Language Learning Materials

In an effort to maintain our fading Latin knowledge, a friend and I began reading Hobbitus Ille – J.R.R. Tolkien’s The Hobbit, translated by Mark Walker – over video chat, as it was the only book in Latin we both had. It may sound nerdy, but hear (or read?) me out – this can be a helpful and fun method of language study! Even with very basic proficiency, reading a semi-familiar book can provide enough context to help guess unfamiliar phrases and compare grammar structures.

If you’re interested in language study, or in non-English-language materials, we have electronic resources available now on Overdrive!

After English-language materials, Spanish-language ones are the largest category (although most of the children’s books were originally written in English). 

Some children’s Spanish-language audiobook highlights, listed roughly by reading level:

Some children’s Spanish-language ebooks (also listed roughly by reading level): 

Adult Language Materials

There are also one or two books each in several other languages. Within any genre, you can narrow it down by selecting the “Language” tab on the left. 

— Morgan Clayton

Avatar the Last Airbender

Cover of Avatar the last airbender with Aang, Katara, Sokka, Toph and Zuko

Avatar the Last Airbender was a staple in my late childhood and is still my favorite show. The four nations have been torn apart by 100 years of war. Some people are able to manipulate the elements of water, earth, fire or air called “bending”. Only the Avatar can bend all four elements and is the only hope to bring an end to the war, the only problem is that he is 12. This show has amazing story telling and character development. I recommended this show for children and adults. There is something everyone will enjoy and it is currently all on Netflix right now! -Caroline Margolis


Booksmart, starring Beanie Feldstein as Molly and Kaitlyn Dever as Amy, is a fast-paced comedy. Molly and Amy spent their high school years steering clear of parties and slacking off in order to get into top tier colleges. When they discover, the day before graduation, that students who partied and had fun for the past 4 years also got into top tier colleges, they decide to make up for lost time. The movie follows them on the eve of graduation from one chaotic adventure to the next. While some situations are a little over-the-top, and there is mild raunchiness, mostly the movie has a sweetness behind it and tells the story of true friendship. I was rooting for Molly and Amy through the whole movie. — Denise Runyan

My Fair Latte by Vickie Fee

My Fair Latte by Vickie Fee is a fun, quick mystery read. Barista Halley Greer inherits a run-down movie theater from her great uncle which she turns into a movie house/coffee and wine bar. Unfortunately, on opening night, a patron ends up murdered in the theater. Amid many twists and turns, with help from her new friends, Halley does her best to solve the mystery and clear her name. The climax of the mystery happens pretty quickly, but the lead up is enjoyable to read. Some slightly unresolved story points indicate there may be a Cafe Cinema sequel. — Denise Runyan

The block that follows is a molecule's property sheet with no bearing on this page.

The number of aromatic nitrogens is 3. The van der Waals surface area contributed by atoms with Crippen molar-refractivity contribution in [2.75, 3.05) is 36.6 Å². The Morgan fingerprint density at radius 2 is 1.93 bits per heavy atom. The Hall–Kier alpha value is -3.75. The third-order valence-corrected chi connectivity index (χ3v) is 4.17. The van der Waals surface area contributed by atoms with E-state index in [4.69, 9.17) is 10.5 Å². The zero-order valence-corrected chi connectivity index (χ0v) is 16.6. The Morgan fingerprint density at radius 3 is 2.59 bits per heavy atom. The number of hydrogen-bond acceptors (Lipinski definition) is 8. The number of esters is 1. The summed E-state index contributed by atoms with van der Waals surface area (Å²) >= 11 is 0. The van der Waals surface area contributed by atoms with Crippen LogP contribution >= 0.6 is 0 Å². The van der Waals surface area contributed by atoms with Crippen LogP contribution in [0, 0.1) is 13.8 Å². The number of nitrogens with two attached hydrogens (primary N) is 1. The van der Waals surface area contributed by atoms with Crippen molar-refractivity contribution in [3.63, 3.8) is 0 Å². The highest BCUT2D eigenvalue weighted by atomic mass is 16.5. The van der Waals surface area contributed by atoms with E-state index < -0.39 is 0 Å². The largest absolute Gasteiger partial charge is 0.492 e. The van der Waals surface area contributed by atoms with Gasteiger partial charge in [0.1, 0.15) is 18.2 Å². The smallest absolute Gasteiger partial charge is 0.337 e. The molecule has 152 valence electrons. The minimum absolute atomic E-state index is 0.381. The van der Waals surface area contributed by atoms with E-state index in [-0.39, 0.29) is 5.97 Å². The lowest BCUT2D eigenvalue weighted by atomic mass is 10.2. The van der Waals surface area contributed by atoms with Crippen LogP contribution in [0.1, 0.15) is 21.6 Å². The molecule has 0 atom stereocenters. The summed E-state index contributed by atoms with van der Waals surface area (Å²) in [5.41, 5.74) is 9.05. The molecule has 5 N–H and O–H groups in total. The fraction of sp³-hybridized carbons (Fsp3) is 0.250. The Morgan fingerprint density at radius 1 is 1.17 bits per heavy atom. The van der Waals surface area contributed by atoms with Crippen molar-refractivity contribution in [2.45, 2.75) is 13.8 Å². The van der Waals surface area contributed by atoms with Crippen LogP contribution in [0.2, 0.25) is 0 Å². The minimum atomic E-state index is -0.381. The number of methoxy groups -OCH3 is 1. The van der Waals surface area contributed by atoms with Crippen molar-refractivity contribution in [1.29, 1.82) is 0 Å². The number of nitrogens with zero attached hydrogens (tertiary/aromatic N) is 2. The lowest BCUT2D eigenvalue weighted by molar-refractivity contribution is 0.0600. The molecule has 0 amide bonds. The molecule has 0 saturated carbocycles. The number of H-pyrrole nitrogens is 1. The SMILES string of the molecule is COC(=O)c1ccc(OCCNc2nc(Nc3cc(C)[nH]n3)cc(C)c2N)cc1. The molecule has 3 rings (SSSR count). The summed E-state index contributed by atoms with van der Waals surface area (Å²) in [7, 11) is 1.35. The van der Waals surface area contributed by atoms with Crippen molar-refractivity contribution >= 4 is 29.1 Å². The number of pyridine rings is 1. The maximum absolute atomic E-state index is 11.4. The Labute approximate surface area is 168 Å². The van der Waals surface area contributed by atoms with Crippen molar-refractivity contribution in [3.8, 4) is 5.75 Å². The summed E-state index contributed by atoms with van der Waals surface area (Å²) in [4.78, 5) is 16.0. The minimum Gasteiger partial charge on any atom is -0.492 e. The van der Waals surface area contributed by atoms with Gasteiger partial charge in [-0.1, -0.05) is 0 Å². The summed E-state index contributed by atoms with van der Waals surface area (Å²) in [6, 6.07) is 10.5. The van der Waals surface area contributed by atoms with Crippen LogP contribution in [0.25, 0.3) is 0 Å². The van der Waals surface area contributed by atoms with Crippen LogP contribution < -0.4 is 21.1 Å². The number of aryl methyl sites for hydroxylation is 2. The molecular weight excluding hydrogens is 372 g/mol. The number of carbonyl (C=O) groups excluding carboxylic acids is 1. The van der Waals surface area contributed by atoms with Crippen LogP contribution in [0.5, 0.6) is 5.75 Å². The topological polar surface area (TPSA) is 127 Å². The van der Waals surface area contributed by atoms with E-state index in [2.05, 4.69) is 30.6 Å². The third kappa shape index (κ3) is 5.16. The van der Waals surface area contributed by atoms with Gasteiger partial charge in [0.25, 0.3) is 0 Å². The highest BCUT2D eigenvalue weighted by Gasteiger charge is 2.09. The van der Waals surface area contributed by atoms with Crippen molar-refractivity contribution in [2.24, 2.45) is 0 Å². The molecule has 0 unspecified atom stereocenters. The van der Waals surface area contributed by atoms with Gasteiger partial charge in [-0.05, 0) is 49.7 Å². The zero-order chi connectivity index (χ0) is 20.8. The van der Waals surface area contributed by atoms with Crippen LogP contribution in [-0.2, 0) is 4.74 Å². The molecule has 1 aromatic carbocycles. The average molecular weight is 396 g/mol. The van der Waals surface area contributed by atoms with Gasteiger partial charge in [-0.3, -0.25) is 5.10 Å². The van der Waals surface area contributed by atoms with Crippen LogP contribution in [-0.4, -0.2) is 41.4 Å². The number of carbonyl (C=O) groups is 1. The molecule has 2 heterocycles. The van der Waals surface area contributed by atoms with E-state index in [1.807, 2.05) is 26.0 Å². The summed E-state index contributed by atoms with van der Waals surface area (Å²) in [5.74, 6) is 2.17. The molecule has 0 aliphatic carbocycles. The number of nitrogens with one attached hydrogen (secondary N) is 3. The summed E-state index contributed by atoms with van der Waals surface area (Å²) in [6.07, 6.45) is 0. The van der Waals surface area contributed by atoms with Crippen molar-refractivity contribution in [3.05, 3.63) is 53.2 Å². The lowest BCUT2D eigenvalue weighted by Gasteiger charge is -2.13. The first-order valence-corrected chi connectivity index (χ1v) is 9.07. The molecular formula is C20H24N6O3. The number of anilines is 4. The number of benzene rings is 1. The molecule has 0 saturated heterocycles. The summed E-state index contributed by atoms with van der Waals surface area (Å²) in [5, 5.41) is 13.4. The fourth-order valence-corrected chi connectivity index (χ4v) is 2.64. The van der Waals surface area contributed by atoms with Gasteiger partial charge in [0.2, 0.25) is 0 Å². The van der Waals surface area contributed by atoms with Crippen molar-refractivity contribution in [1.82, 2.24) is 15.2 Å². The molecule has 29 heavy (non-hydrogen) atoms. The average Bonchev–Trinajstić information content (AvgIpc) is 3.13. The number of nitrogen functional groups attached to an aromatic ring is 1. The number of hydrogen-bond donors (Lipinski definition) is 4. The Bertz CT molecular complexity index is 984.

The Forever Summer by Jamie Brenner

I needed a quick reading break after some heavier choices, so I picked up The Forever Summer by Jamie Brenner, and it was the perfect Cape Cod escape. The story is about one woman, Marin Bishop, who is a prestigious lawyer on the brink of marriage, when she loses both her job and her fiance and finds out some surprising news about her family. This news takes her to Provincetown, Massachusetts with her new half-sister and her mother to meet family there. Along the way, Brenner expands on the secrets of many of the female characters in this book that led them to all end up at the B&B that summer. If you’re in need of a happy ending, check out this book. – Julie Travers

Normal People by Sally Rooney

I finished Normal People by Sally Rooney about a week ago, and the two main characters are still on my mind. Sally Rooney’s second novel is about an intense love affair between two people that starts when they are as teenagers and touches on issues of social class throughout the book. Marianne and Connell grow up in the same small Irish town. He is popular, she is not, although she is wealthy, and his mother is her family’s maid. They both end up at Trinity College, where their roles are reversed; Marianne is now well-liked, while Connell is having a difficult time fitting in. Throughout the book, they come together and move apart, each dealing with their own problems throughout their college years. – Julie Travers

The Guest Book by Sarah Blake

One thing that I’m enjoying about quarantine is that it has given me time to catch up on books that I know were popular throughout the year, but I didn’t get a chance to read. I just finished The Guest Book by Sarah Blake. I’m a big fan of historical fiction that jumps between time periods, and this story did exactly that. Moving from the late 1930s to the late 1950s to the present day, it tells the story of three generations of the Milton family, one of the premier families from New York that also owns a small island off the coast of Maine. The island is the center of the story and through the summers that the Miltons spend there, we see the rise and fall of the family as a unit. Throughout the book, we follow several family members and consider the way their private struggles inform the difficulties of the following generation. I highly recommend this book, even just for the escape to the islands off the coast of Maine in the summer. – Julie Travers